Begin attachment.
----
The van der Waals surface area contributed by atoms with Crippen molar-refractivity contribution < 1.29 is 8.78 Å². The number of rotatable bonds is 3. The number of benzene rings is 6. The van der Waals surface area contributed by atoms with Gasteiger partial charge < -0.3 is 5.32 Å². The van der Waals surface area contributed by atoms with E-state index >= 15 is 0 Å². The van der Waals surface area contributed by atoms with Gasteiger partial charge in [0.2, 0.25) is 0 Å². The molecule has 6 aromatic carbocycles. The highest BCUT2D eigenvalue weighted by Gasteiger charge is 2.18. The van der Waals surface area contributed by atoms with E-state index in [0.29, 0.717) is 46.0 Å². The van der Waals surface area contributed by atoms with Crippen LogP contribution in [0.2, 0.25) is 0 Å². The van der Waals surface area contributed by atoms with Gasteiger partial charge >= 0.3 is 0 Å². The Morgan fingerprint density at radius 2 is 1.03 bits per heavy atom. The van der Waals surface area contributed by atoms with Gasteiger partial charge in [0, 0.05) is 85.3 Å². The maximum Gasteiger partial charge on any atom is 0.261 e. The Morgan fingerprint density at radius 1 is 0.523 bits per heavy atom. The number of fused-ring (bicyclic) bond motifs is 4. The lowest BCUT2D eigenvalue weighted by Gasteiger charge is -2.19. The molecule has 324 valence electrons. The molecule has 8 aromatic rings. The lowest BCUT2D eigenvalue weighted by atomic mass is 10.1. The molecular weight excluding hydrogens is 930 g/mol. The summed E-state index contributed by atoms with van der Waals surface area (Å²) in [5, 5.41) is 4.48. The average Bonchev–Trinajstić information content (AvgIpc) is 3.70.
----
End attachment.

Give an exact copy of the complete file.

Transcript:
The van der Waals surface area contributed by atoms with Crippen molar-refractivity contribution < 1.29 is 8.78 Å². The number of rotatable bonds is 3. The number of benzene rings is 6. The van der Waals surface area contributed by atoms with Gasteiger partial charge < -0.3 is 5.32 Å². The van der Waals surface area contributed by atoms with E-state index >= 15 is 0 Å². The van der Waals surface area contributed by atoms with Gasteiger partial charge in [0.2, 0.25) is 0 Å². The molecule has 6 aromatic carbocycles. The highest BCUT2D eigenvalue weighted by Gasteiger charge is 2.18. The van der Waals surface area contributed by atoms with E-state index in [0.29, 0.717) is 46.0 Å². The van der Waals surface area contributed by atoms with Crippen LogP contribution in [0.2, 0.25) is 0 Å². The van der Waals surface area contributed by atoms with Gasteiger partial charge >= 0.3 is 0 Å². The Morgan fingerprint density at radius 2 is 1.03 bits per heavy atom. The van der Waals surface area contributed by atoms with Gasteiger partial charge in [0, 0.05) is 85.3 Å². The maximum Gasteiger partial charge on any atom is 0.261 e. The Morgan fingerprint density at radius 1 is 0.523 bits per heavy atom. The number of fused-ring (bicyclic) bond motifs is 4. The lowest BCUT2D eigenvalue weighted by Gasteiger charge is -2.19. The molecule has 324 valence electrons. The molecule has 8 aromatic rings. The lowest BCUT2D eigenvalue weighted by atomic mass is 10.1. The molecular weight excluding hydrogens is 930 g/mol. The summed E-state index contributed by atoms with van der Waals surface area (Å²) in [5, 5.41) is 4.48. The average Bonchev–Trinajstić information content (AvgIpc) is 3.70.